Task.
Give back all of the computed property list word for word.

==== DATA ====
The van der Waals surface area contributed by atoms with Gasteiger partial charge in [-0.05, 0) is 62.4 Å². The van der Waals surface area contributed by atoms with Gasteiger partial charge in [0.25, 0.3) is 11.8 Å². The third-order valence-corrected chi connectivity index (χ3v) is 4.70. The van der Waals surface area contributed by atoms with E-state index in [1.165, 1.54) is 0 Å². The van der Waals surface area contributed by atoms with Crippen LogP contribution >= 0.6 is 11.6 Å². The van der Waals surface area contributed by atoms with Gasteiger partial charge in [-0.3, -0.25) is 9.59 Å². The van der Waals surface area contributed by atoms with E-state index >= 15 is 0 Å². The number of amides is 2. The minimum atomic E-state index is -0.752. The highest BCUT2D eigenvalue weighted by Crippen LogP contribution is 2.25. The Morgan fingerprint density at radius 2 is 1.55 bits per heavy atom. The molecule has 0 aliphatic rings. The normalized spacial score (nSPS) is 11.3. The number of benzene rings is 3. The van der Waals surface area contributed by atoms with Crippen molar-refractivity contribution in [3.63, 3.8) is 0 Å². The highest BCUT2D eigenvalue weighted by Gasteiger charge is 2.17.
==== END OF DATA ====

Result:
The van der Waals surface area contributed by atoms with Gasteiger partial charge in [-0.05, 0) is 62.4 Å². The van der Waals surface area contributed by atoms with Gasteiger partial charge in [0.25, 0.3) is 11.8 Å². The third-order valence-corrected chi connectivity index (χ3v) is 4.70. The van der Waals surface area contributed by atoms with E-state index in [1.165, 1.54) is 0 Å². The van der Waals surface area contributed by atoms with Crippen LogP contribution >= 0.6 is 11.6 Å². The van der Waals surface area contributed by atoms with Gasteiger partial charge in [-0.3, -0.25) is 9.59 Å². The van der Waals surface area contributed by atoms with E-state index >= 15 is 0 Å². The number of amides is 2. The minimum atomic E-state index is -0.752. The highest BCUT2D eigenvalue weighted by Crippen LogP contribution is 2.25. The Morgan fingerprint density at radius 2 is 1.55 bits per heavy atom. The molecule has 0 aliphatic rings. The normalized spacial score (nSPS) is 11.3. The number of benzene rings is 3. The van der Waals surface area contributed by atoms with Crippen molar-refractivity contribution in [3.63, 3.8) is 0 Å². The highest BCUT2D eigenvalue weighted by Gasteiger charge is 2.17.